Golf Course Management

OCT 2014

Golf Course Management magazine is dedicated to advancing the golf course superintendent profession and helping GCSAA members achieve career success.

Issue link: http://gcmdigital.gcsaa.org/i/385759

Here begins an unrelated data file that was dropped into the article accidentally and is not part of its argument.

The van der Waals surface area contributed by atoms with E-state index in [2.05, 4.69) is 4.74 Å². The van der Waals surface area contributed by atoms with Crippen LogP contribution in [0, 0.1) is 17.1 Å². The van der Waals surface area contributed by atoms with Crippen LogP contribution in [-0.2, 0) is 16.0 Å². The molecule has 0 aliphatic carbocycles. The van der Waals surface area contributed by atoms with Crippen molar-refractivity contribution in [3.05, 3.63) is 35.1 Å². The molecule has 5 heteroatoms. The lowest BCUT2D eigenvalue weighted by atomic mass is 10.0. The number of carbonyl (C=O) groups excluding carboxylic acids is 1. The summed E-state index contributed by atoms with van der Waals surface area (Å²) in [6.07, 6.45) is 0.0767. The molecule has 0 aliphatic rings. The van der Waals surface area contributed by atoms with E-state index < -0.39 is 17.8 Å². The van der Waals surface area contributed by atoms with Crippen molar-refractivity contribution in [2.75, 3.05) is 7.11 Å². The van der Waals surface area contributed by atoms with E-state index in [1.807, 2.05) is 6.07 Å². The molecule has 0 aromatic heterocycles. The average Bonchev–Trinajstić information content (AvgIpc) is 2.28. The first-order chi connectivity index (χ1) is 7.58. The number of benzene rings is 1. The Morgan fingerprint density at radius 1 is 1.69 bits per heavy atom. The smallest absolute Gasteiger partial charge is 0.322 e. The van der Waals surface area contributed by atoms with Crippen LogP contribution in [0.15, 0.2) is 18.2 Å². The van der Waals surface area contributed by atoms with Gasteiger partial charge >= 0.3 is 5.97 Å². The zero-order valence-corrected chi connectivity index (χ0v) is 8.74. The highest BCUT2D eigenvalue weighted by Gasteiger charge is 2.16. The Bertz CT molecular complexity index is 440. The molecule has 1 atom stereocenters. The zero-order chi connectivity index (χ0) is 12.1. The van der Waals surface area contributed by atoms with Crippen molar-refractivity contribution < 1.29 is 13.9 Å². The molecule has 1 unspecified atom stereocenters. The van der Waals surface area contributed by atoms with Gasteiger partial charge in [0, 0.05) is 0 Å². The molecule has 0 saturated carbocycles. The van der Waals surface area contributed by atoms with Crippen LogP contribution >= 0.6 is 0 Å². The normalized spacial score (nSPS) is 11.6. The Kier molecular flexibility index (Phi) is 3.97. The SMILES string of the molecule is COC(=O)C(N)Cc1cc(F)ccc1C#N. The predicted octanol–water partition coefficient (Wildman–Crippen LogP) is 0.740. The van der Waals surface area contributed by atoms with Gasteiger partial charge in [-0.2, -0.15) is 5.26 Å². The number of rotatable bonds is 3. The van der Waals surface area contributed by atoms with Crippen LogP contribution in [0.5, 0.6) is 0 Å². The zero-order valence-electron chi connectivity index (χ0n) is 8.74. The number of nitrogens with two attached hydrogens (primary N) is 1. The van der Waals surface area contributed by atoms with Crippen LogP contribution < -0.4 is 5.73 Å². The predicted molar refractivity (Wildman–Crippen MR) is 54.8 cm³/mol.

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74 GOLF COURSE MANAGEMENT 10.14 Remodeling road map Considering a golf course renovation? Master planning is a key step that marries the wants and needs of the facility with the architect's ability to deliver on those expectations. It should come as no surprise to anyone in the golf course industry that the past several years have been trying times for golf course architects. In my career, I don't remember a more pressure-packed time, but I also don't recall a more exciting period for architects who embrace innovation and change. Among those changes has been an increased emphasis on remodeling or renovation projects on golf courses. That process has defnitely advanced to a higher level in terms of the fnancial results demanded by facilities in today's market. A lot is at stake, and the pressure to produce is greater than ever when preparing a master plan for that work, which I believe to be a crucial step for any golf facility. I'm often asked if a golf course master plan is a really necessary for facilities considering such projects. My answer is simple: If you plan on making any changes or improvements to the golf course, or if you think this could be a possibility down the road (and it virtually always is), then you need a master plan. A master plan document is a signifcant tool for anyone within the hierarchy of a golf course — the facility's owner, president, greens committee chairman, general manager, superintendent or golf professional. The plan ensures that everyone at the club is on the same page in terms of future improvements to the golf course. It's money in the bank from both a fscal and a diplo - matic point of view. Raymond Hearn AT THE TURN (Renovation) Remodeling to make the golf course more playable can also result in signifcant reductions in maintenance costs. Photo courtesy of Raymond Hearn My answer is simple: If you plan on making any changes or improvements to the golf course… then you need a master plan.

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